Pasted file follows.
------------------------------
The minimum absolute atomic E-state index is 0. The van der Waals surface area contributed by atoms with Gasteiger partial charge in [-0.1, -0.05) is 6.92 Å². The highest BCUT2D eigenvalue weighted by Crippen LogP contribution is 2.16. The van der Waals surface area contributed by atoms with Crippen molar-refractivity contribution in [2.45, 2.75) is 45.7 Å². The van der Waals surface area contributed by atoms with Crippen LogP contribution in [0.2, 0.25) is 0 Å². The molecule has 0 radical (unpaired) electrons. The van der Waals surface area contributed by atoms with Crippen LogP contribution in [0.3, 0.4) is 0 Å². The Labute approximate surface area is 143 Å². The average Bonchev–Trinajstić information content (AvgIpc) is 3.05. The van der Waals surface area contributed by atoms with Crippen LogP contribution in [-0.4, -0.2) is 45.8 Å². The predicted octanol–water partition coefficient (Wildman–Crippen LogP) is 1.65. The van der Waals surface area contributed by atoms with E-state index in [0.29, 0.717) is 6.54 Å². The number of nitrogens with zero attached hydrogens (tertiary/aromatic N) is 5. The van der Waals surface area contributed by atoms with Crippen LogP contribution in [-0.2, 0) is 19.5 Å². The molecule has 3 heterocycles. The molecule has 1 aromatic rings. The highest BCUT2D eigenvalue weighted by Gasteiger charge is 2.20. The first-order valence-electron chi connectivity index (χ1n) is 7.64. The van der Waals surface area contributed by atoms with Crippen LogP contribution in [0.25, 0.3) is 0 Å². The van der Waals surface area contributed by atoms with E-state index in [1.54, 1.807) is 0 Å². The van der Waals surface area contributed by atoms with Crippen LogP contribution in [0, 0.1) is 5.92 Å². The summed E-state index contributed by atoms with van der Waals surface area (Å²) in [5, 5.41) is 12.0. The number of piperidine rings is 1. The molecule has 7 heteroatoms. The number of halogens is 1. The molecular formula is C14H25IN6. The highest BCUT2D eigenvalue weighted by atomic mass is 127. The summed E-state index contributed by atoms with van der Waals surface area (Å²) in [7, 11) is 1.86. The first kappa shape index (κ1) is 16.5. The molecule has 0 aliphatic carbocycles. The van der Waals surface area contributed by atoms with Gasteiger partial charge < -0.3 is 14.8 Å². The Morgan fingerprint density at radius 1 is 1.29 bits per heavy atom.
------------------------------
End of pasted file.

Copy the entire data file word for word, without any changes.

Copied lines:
The minimum absolute atomic E-state index is 0. The van der Waals surface area contributed by atoms with Gasteiger partial charge in [-0.1, -0.05) is 6.92 Å². The highest BCUT2D eigenvalue weighted by Crippen LogP contribution is 2.16. The van der Waals surface area contributed by atoms with Crippen molar-refractivity contribution in [2.45, 2.75) is 45.7 Å². The van der Waals surface area contributed by atoms with Crippen LogP contribution in [0.2, 0.25) is 0 Å². The molecule has 0 radical (unpaired) electrons. The van der Waals surface area contributed by atoms with Crippen LogP contribution in [0.3, 0.4) is 0 Å². The Labute approximate surface area is 143 Å². The average Bonchev–Trinajstić information content (AvgIpc) is 3.05. The van der Waals surface area contributed by atoms with Crippen LogP contribution in [-0.4, -0.2) is 45.8 Å². The predicted octanol–water partition coefficient (Wildman–Crippen LogP) is 1.65. The van der Waals surface area contributed by atoms with E-state index in [0.29, 0.717) is 6.54 Å². The number of nitrogens with zero attached hydrogens (tertiary/aromatic N) is 5. The van der Waals surface area contributed by atoms with Crippen LogP contribution in [-0.2, 0) is 19.5 Å². The molecule has 3 heterocycles. The molecule has 1 aromatic rings. The highest BCUT2D eigenvalue weighted by Gasteiger charge is 2.20. The first-order valence-electron chi connectivity index (χ1n) is 7.64. The van der Waals surface area contributed by atoms with Crippen LogP contribution in [0.25, 0.3) is 0 Å². The van der Waals surface area contributed by atoms with E-state index in [1.54, 1.807) is 0 Å². The van der Waals surface area contributed by atoms with Crippen LogP contribution in [0, 0.1) is 5.92 Å². The summed E-state index contributed by atoms with van der Waals surface area (Å²) in [5, 5.41) is 12.0. The number of piperidine rings is 1. The molecule has 7 heteroatoms. The number of halogens is 1. The molecular formula is C14H25IN6. The highest BCUT2D eigenvalue weighted by atomic mass is 127. The summed E-state index contributed by atoms with van der Waals surface area (Å²) in [7, 11) is 1.86. The first kappa shape index (κ1) is 16.5. The molecule has 0 aliphatic carbocycles. The van der Waals surface area contributed by atoms with Gasteiger partial charge < -0.3 is 14.8 Å². The Morgan fingerprint density at radius 1 is 1.29 bits per heavy atom.